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14:36 Density of Ideal Gases For an ideal gas of volume V, mass m, and number of moles N = m/M, the ideal-gas equation of state can also be written as PV = mRT or PV = NRuT. For a fixed mass m, writing the ideal-gas relation twice and simplifying, the properties of an ideal gas at two different states are related to each other by P1V1/T1 = P2V2/T2.

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Density of Ideal Gases An ideal gas is a hypothetical substance that obeys the relation Pv = RT. Ideal-gas equation holds for most gases. However, dense gases such as water vapor and refrigerant vapor should not be treated as ideal gases. Tables should be consulted for their properties, e.g., Tables A-3E through A-6E in textbook. 14:36

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Density of Ideal Gases 14:36

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**Vapor Pressure and Cavitation**

14:36 Vapor Pressure and Cavitation Pressure – temperature relation at (liquid – solid) phase change At a given pressure, the temperature at which a pure substance changes phase is called the saturation temperature Tsat. Likewise, at a given temperature, the pressure at which a pure substance changes phase is called the saturation pressure Psat. At an absolute pressure of 1 standard atmosphere (1 atm or kPa), for example, the saturation temperature of water is 100°C. Conversely, at a temperature of 100°C, the saturation pressure of water is 1 atm.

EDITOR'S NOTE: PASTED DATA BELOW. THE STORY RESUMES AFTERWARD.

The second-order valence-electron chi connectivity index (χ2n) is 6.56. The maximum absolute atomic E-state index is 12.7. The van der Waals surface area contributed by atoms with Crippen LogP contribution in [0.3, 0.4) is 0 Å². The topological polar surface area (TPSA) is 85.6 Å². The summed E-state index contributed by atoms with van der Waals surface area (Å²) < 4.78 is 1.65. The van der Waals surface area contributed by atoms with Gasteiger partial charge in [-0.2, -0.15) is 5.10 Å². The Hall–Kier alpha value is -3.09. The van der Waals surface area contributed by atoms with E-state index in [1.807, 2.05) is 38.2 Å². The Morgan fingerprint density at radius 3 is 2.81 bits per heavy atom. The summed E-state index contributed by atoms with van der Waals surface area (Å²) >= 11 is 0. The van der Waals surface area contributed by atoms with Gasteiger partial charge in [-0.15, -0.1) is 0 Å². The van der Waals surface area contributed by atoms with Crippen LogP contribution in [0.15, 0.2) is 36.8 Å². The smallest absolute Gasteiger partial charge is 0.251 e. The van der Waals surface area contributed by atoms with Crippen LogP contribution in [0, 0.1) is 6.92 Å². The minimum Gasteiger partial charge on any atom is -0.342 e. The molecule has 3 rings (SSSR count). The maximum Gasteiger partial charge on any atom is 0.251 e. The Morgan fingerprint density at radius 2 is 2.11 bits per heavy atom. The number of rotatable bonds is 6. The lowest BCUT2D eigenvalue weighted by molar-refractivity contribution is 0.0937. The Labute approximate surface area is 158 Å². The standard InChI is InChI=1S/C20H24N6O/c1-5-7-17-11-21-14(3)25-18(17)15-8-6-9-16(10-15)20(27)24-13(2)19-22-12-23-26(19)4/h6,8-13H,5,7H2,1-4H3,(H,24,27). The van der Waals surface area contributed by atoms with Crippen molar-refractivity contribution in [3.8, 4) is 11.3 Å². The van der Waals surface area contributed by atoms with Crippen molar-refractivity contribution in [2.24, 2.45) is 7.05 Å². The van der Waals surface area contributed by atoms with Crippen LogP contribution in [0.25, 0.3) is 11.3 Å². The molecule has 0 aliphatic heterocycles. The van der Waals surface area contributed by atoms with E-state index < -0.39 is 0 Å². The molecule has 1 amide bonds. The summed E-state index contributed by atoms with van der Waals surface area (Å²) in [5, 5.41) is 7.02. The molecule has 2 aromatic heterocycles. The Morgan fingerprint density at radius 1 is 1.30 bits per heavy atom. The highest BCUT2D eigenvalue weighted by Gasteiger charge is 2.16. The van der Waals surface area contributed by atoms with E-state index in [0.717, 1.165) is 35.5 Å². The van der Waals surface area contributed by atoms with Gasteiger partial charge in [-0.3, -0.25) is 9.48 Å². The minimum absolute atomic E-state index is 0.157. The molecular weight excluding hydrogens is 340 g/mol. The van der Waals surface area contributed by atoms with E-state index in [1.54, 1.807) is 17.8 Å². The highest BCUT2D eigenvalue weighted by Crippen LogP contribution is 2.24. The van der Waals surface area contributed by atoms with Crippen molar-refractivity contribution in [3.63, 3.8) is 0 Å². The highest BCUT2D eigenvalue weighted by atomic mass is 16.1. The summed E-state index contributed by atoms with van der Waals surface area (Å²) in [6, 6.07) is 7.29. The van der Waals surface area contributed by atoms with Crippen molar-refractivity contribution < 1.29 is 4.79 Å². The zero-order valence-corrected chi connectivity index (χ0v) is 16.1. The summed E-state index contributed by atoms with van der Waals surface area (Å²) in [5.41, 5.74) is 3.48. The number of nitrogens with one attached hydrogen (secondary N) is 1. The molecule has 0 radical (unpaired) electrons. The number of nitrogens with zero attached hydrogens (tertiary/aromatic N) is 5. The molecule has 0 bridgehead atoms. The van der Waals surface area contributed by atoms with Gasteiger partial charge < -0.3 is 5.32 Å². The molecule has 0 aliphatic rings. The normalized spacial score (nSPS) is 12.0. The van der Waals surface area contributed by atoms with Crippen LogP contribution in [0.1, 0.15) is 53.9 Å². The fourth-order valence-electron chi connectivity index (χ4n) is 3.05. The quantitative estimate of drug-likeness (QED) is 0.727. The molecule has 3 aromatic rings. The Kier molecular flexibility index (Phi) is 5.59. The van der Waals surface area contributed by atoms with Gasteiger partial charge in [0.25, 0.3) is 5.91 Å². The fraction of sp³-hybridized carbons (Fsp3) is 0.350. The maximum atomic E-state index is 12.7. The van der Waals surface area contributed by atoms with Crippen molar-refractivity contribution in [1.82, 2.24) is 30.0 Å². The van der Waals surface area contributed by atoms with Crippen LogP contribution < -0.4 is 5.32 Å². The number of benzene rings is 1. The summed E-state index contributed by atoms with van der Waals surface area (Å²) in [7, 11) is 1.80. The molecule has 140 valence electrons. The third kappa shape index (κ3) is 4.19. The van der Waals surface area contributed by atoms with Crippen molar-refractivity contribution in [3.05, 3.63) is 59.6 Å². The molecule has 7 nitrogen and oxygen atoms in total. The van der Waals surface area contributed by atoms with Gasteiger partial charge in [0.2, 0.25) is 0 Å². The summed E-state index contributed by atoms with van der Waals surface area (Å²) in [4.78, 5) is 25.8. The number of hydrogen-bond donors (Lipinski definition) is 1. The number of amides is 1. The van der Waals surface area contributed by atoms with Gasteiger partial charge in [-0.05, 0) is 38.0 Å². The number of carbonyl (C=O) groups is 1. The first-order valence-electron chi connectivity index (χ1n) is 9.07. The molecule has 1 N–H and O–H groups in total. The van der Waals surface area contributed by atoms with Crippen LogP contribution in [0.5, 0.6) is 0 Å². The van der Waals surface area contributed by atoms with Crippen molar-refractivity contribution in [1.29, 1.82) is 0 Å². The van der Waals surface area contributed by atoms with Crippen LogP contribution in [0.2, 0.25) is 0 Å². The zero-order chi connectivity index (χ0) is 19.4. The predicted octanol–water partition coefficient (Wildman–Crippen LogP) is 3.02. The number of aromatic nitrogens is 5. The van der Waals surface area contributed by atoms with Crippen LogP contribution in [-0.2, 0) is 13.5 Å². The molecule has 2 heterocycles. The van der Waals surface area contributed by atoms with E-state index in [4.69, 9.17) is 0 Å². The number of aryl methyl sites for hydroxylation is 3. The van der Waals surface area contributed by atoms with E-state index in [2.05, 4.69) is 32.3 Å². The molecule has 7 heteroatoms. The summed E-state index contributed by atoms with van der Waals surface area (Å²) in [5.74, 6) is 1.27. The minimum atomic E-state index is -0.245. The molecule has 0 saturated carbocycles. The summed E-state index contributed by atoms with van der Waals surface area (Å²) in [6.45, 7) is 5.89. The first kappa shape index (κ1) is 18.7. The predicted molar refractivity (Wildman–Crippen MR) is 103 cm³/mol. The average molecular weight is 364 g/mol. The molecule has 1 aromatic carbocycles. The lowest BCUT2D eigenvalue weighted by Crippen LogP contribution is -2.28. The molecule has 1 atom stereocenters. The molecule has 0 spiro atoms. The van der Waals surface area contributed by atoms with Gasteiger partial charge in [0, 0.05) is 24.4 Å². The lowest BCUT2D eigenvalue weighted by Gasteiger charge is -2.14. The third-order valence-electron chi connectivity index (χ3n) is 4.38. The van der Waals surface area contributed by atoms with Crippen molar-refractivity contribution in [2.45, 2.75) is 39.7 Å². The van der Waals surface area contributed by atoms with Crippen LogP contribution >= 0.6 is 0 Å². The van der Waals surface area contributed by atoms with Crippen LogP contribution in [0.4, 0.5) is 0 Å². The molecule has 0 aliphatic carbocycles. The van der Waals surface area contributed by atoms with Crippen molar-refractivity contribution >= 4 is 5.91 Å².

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**Vapor Pressure and Cavitation**

Water boils at 134°C in a pressure cooker operating at 3 atm absolute pressure, but it boils at 93°C in an ordinary pan at a 2000-m elevation, where the atmospheric pressure is 0.8 atm. The saturation (or vapor) pressures are given in Appendices 1 and 2 for various substances. 14:36

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**Vapor Pressure and Cavitation**

14:36 Vapor Pressure and Cavitation Vapor Pressure Pv is defined as the pressure exerted by its vapor in phase equilibrium with its liquid at a given temperature Partial pressure is defined as the pressure of a gas or vapor in a mixture with other gases. If P drops below Pv, liquid is locally vaporized, creating cavities of vapor. Vapor cavities collapse when local P rises above Pv. Collapse of cavities is a violent process which can damage machinery. Cavitation is noisy, and can cause structural vibrations.

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**Vapor Pressure and Cavitation**

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**Energy and Specific Heats**

Total energy E (or e on a unit mass basis) is comprised of numerous forms: thermal, mechanical, kinetic, potential, electrical, magnetic, chemical, and nuclear. Units of energy are joule (J) or British thermal unit (BTU). 14:36

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**Energy and Specific Heats**

14:36 Energy and Specific Heats Microscopic energy Internal energy U (or u on a unit mass basis) is for a non-flowing fluid and is due to molecular activity. Enthalpy h=u+Pv is for a flowing fluid and includes flow energy (Pv). where Pv is the flow energy, also called the flow work, which is the energy per unit mass needed to move the fluid and maintain flow. Note that enthalpy is a quantity per unit mass, and thus it is a specific property.

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**Energy and Specific Heats**